That's it really, although, obviously, you'd want to include re-iteration, because that's the whole point.  As much as possible, let people work through their own problems, and keep trying to improve.  Improvement often comes incrementally over time.  As far as possible, it's best not to weigh the person down with extra penalties or problems, because it's too easy to discourage improvement- especially if the marginal return on the latest attempt at improvement is completely overshadowed by whatever penalty the government visits upon the person.

I'm sure many want something more idealistic, hyperbolic- whatever- but look, the CCP isn't going to buy your fairy tales, and maybe you really want to convince them of something rather than just trying to make them look bad.  

This is more like an engineering argument.  Perhaps best understood by people trying to create something.  Now, our government seems to be hell bent on destroying everything, but I don't think every nation is that way.  Some people are actually trying to do some decent governing, and they may well be the sort of nations that the media yell the loudest about.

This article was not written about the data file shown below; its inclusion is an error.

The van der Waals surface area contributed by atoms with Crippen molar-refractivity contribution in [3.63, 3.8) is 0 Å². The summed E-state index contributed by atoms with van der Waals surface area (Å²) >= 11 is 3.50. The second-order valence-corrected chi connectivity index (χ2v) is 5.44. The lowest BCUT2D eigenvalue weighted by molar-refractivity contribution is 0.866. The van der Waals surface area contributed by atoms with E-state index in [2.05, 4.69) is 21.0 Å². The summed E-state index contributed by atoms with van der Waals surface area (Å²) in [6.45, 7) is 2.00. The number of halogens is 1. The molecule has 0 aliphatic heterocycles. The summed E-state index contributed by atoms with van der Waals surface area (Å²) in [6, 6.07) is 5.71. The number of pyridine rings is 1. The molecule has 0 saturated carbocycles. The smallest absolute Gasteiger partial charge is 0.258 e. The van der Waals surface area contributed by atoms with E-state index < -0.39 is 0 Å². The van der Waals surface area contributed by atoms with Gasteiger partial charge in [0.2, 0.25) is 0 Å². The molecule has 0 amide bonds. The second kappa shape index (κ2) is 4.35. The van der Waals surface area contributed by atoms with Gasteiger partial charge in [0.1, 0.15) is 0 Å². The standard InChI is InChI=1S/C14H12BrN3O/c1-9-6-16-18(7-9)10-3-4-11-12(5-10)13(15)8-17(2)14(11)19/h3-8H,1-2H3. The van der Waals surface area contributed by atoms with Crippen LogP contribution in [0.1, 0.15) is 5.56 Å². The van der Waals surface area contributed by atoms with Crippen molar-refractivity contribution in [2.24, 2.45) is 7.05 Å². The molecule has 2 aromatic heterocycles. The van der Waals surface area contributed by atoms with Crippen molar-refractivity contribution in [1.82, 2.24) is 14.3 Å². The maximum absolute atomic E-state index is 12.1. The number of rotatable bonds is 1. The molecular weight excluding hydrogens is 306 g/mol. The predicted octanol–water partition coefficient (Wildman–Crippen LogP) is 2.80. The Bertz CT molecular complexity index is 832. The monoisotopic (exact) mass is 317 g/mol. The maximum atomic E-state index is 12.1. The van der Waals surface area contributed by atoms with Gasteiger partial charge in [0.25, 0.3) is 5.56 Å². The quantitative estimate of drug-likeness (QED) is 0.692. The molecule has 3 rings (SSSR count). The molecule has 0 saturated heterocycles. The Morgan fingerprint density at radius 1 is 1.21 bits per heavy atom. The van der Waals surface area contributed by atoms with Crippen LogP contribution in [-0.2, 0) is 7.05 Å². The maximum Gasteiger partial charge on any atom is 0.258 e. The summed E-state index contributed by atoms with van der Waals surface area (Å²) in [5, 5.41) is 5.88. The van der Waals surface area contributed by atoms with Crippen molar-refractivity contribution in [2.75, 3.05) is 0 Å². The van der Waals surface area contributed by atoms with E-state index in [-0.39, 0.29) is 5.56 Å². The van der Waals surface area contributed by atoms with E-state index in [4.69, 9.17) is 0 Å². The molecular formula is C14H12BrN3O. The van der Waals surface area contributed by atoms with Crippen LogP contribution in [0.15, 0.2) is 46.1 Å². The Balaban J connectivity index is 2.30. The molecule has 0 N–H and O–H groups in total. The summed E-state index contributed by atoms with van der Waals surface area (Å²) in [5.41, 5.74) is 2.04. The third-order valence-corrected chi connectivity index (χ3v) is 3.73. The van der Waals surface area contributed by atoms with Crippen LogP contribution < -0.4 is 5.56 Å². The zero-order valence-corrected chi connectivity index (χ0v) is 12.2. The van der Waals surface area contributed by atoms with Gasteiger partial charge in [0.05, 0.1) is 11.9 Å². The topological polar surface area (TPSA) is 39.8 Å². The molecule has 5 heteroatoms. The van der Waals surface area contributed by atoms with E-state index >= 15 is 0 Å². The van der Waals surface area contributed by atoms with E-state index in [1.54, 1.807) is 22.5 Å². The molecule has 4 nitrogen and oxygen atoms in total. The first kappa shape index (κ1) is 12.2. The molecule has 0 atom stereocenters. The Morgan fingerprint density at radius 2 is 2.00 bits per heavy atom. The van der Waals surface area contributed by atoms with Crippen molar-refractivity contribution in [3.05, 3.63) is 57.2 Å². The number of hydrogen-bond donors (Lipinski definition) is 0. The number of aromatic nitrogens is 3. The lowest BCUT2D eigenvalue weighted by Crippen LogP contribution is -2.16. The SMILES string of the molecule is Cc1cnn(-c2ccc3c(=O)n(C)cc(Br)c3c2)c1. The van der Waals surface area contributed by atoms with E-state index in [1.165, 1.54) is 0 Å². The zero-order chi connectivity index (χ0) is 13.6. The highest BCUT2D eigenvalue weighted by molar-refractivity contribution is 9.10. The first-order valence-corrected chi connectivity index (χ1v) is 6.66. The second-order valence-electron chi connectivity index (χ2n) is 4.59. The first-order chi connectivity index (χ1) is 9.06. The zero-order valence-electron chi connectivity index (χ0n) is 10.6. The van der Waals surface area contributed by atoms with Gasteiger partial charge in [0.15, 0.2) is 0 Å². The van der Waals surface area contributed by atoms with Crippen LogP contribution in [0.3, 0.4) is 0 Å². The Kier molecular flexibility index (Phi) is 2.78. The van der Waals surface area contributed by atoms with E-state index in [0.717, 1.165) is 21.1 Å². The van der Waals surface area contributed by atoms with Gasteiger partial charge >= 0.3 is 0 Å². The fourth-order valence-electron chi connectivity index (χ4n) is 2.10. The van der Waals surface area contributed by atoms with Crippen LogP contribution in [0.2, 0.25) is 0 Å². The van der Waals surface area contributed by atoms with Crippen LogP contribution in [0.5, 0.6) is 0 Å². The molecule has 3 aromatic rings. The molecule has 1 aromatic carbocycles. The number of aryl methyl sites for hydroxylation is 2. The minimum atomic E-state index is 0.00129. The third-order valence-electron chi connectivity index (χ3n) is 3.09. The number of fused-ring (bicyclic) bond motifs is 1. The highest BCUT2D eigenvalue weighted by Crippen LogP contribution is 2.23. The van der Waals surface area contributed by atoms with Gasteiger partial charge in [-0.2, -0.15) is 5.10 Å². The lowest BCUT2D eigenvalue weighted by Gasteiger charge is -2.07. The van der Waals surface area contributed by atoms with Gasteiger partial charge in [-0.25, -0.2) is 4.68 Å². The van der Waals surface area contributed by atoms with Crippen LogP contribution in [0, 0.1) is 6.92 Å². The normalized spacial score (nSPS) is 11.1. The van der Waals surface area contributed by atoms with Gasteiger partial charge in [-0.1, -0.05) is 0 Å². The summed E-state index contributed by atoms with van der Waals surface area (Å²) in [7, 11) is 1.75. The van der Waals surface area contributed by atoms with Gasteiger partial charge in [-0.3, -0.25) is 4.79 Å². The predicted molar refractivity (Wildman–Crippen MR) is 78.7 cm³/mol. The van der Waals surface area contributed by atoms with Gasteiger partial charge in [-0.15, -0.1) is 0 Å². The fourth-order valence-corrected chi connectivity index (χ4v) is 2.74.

Thursday, December 2, 2021

The Plot Has Been Infected

 The Blade of the Immortal is a movie about a Samurai who can't die.  He ends up killing some people, including his sister's husband.  His sister goes crazy, so instead of committing seppuku, he runs away with her and tries to keep her alive.  But she gets killed by some bounty hunters after him.  He manages to kill them, but is terribly wounded himself and expects to die, but some mysterious old woman infects him with blood worms that knit his body back together.

Now, what I think would happen under such circumstances and what happened in the movie diverge considerably.  

If he got married and had children, there would, of course, be sadness at the death of loved ones- but there would always be loved ones living.  Always another generation- more descendants to shepherd through life.

The movie wasn't like that at all.  Instead he was living in a shack outside of town and wasn't doing much in the way of human interaction until the mysterious old lady told a girl who looked like his sister to go hire him as a bodyguard.  A lot of crazy fight scenes ensue. And his will to live is basically revived in the sense that he is determined to live for the girl and keep her from harm.

It was a fun movie, but the missing pieces, and many of the assumptions just remind me of what's been stolen from us.  We live in a bureaucratic age.  If we save money, central banks allow the value of what we save leak away from us, so we are screwed unless we come up with some sophisticated plan.  The effects of this broken, modern world led to many of the assumptions made in the movie.